However, further down we get an error. The output tells us that on line 5 we attempted to treat an int as a Callable when it is not one. It even shows us that the command on that line we used was print(my_sum). This is what we were warned about earlier in the mouse-over message.

Remember: When you deal with errors the first thing you should do is identify the file and line that it is coming from.

We can fix this by using a different variable name for our other number. Here, I have changed the name of the variable on line 4 to not_reserved_name.

Now the squiggly lines have disappeared. Another indication that the issue has been fixed is that the second print command now has the same highlighting as the first one. Now let's examine the mouse-ver messages again.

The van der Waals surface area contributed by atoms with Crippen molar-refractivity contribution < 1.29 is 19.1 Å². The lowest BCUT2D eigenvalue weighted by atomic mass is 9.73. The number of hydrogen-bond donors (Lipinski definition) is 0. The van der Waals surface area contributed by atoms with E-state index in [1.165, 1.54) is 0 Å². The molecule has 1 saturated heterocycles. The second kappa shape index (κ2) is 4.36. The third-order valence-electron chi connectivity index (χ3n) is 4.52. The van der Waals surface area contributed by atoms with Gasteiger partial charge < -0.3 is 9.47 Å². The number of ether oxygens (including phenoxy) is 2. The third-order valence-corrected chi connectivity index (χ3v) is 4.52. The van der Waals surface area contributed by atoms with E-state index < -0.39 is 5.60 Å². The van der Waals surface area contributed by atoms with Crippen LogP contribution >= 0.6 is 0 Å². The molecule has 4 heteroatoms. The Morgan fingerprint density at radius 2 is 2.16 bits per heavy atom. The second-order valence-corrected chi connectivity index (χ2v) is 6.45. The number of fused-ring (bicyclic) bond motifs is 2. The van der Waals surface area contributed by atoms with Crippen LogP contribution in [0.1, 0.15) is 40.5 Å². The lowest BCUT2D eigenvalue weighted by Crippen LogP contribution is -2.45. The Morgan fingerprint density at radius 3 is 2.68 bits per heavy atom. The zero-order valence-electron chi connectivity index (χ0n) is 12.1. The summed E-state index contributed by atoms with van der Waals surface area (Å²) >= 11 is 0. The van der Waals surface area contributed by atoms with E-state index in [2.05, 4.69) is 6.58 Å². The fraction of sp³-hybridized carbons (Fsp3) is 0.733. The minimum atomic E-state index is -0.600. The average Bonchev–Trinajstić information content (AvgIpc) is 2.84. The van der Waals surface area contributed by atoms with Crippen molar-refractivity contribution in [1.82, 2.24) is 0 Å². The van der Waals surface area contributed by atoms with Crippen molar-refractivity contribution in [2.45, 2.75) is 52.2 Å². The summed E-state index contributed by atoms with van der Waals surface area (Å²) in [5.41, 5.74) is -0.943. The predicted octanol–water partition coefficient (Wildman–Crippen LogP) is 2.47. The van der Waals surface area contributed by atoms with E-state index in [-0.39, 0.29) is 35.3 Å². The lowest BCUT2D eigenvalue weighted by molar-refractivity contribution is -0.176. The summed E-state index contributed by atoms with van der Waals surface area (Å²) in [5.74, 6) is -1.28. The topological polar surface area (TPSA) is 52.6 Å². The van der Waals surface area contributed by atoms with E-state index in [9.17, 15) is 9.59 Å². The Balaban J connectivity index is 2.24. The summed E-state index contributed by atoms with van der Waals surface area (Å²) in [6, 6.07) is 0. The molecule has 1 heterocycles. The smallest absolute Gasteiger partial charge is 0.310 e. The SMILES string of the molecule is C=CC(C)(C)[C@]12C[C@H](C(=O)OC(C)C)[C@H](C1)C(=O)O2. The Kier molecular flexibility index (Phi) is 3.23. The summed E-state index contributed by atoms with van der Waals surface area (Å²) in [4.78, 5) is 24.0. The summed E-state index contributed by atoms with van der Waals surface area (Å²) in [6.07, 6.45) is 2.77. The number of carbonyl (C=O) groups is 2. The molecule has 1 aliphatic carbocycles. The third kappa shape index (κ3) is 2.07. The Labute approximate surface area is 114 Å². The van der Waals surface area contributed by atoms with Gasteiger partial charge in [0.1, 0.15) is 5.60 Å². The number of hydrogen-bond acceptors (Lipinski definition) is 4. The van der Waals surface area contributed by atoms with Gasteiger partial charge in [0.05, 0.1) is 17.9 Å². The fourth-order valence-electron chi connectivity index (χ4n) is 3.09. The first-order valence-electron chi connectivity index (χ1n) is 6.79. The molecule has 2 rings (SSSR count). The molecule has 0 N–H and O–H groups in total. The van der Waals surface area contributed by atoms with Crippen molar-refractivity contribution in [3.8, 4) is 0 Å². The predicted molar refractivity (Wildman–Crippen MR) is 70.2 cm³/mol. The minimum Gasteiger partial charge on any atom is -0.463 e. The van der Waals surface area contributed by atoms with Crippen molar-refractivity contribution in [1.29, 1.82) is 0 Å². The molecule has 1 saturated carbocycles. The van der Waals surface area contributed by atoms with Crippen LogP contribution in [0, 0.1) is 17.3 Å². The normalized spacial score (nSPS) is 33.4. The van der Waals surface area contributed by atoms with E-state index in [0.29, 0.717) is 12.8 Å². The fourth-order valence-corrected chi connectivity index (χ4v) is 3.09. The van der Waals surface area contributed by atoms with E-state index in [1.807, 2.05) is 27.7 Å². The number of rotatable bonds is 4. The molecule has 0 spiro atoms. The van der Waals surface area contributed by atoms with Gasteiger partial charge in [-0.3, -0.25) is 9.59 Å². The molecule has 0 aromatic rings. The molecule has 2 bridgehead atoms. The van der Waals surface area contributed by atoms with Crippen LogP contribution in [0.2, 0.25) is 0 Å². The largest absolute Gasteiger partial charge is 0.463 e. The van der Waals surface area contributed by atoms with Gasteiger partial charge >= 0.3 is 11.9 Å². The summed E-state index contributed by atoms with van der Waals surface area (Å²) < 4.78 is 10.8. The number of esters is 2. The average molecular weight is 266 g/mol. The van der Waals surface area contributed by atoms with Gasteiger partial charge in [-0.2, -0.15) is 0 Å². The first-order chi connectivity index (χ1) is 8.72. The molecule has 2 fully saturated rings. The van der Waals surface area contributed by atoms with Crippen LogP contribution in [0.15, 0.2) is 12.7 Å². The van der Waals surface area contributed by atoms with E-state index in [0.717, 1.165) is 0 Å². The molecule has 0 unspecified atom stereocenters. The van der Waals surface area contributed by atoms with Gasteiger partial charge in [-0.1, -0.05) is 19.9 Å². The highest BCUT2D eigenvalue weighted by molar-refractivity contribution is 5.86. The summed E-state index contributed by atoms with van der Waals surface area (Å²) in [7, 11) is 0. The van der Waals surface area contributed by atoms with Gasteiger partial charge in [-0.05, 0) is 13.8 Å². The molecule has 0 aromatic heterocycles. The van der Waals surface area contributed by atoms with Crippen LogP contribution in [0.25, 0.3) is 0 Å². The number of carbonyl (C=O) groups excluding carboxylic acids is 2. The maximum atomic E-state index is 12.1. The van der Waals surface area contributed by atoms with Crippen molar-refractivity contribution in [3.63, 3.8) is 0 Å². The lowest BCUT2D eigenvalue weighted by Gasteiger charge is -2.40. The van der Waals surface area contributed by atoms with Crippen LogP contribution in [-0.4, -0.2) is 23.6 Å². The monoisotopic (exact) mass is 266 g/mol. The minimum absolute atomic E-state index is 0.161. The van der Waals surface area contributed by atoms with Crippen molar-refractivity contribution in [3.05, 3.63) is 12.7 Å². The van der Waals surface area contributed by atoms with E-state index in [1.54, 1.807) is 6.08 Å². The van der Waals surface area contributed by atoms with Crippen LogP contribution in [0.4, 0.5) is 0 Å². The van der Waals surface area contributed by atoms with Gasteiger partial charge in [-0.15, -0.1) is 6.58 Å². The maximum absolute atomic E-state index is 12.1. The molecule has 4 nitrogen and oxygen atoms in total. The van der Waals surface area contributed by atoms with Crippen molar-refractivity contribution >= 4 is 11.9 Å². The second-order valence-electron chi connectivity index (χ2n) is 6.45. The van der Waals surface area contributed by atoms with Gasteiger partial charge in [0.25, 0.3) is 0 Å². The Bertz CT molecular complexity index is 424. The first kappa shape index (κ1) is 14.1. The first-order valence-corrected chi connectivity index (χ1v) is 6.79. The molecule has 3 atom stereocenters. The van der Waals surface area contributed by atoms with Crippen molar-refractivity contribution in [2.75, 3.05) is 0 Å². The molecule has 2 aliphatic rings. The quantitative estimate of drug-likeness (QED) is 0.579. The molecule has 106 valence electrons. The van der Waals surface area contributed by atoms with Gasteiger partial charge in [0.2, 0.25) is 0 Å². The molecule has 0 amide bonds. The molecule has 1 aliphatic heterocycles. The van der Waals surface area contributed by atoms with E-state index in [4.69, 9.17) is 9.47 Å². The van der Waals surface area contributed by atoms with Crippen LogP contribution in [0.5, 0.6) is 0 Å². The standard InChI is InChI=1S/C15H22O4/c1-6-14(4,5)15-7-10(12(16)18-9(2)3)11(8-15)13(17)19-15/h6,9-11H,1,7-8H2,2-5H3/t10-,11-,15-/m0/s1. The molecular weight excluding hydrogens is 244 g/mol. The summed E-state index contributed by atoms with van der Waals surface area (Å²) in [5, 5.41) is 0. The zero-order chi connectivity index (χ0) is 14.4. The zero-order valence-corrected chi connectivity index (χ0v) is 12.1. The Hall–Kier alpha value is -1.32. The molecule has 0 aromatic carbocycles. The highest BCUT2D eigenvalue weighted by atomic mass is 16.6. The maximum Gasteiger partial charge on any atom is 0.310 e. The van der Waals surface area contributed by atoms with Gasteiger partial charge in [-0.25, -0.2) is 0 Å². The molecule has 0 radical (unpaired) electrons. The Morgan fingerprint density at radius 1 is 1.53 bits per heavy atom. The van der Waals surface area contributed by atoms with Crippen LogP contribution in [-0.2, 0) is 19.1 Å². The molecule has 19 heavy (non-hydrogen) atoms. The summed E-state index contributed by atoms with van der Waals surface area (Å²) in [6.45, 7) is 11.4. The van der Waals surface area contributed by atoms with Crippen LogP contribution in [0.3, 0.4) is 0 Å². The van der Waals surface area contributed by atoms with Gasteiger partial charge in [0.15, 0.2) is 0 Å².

The first mouse-over message simply tells us we have a variable of the type int with a value of 1234. This is not a warning - it's simply telling us that a variable has been created on this line.

The mouse-over message shows us some information about how to use the print command. This is another handy feature of IDEs: showing us a bit about how commands work without having to go to its declaration or the documentation. Chances are you won't use any of the "advanced" features of print and will simply stick to using it with basic data.

Now you should understand why reserved words should not be used for naming variables.

Reusing Variables

Variables can hold different values over time. If you later find out you need 12 ingredients for the cake, you can simply change the value:

ingredient_count = 12

No need to create a new variable; the old one updates with the new value.

Dynamic Nature of Variables

Unlike some other programming languages, Python is dynamically typed. This means you don't have to specify the type of data a variable will hold. Python figures it out on its own.